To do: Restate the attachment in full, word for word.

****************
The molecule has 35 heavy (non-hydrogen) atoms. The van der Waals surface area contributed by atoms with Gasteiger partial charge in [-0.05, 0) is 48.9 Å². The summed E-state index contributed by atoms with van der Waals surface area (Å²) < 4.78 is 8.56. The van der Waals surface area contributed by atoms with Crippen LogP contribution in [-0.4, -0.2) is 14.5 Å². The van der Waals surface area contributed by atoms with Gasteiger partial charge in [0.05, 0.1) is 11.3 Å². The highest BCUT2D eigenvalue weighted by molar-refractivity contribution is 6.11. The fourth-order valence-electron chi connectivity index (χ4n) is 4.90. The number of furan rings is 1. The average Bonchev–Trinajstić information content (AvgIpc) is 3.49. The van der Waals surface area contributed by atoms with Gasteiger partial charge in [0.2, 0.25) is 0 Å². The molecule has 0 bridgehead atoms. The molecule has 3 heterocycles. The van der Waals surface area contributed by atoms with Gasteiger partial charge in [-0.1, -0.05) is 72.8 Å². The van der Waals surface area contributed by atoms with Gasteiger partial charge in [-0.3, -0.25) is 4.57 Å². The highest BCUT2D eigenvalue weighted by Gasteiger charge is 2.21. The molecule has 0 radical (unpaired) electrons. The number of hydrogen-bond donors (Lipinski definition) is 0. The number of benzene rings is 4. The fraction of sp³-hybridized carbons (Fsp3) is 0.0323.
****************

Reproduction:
The molecule has 35 heavy (non-hydrogen) atoms. The van der Waals surface area contributed by atoms with Gasteiger partial charge in [-0.05, 0) is 48.9 Å². The summed E-state index contributed by atoms with van der Waals surface area (Å²) < 4.78 is 8.56. The van der Waals surface area contributed by atoms with Crippen LogP contribution in [-0.4, -0.2) is 14.5 Å². The van der Waals surface area contributed by atoms with Gasteiger partial charge in [0.05, 0.1) is 11.3 Å². The highest BCUT2D eigenvalue weighted by molar-refractivity contribution is 6.11. The fourth-order valence-electron chi connectivity index (χ4n) is 4.90. The number of furan rings is 1. The average Bonchev–Trinajstić information content (AvgIpc) is 3.49. The van der Waals surface area contributed by atoms with Gasteiger partial charge in [0.2, 0.25) is 0 Å². The molecule has 0 bridgehead atoms. The molecule has 3 heterocycles. The van der Waals surface area contributed by atoms with Gasteiger partial charge in [-0.1, -0.05) is 72.8 Å². The van der Waals surface area contributed by atoms with Gasteiger partial charge in [-0.3, -0.25) is 4.57 Å². The highest BCUT2D eigenvalue weighted by Gasteiger charge is 2.21. The molecule has 0 radical (unpaired) electrons. The number of hydrogen-bond donors (Lipinski definition) is 0. The number of benzene rings is 4. The fraction of sp³-hybridized carbons (Fsp3) is 0.0323.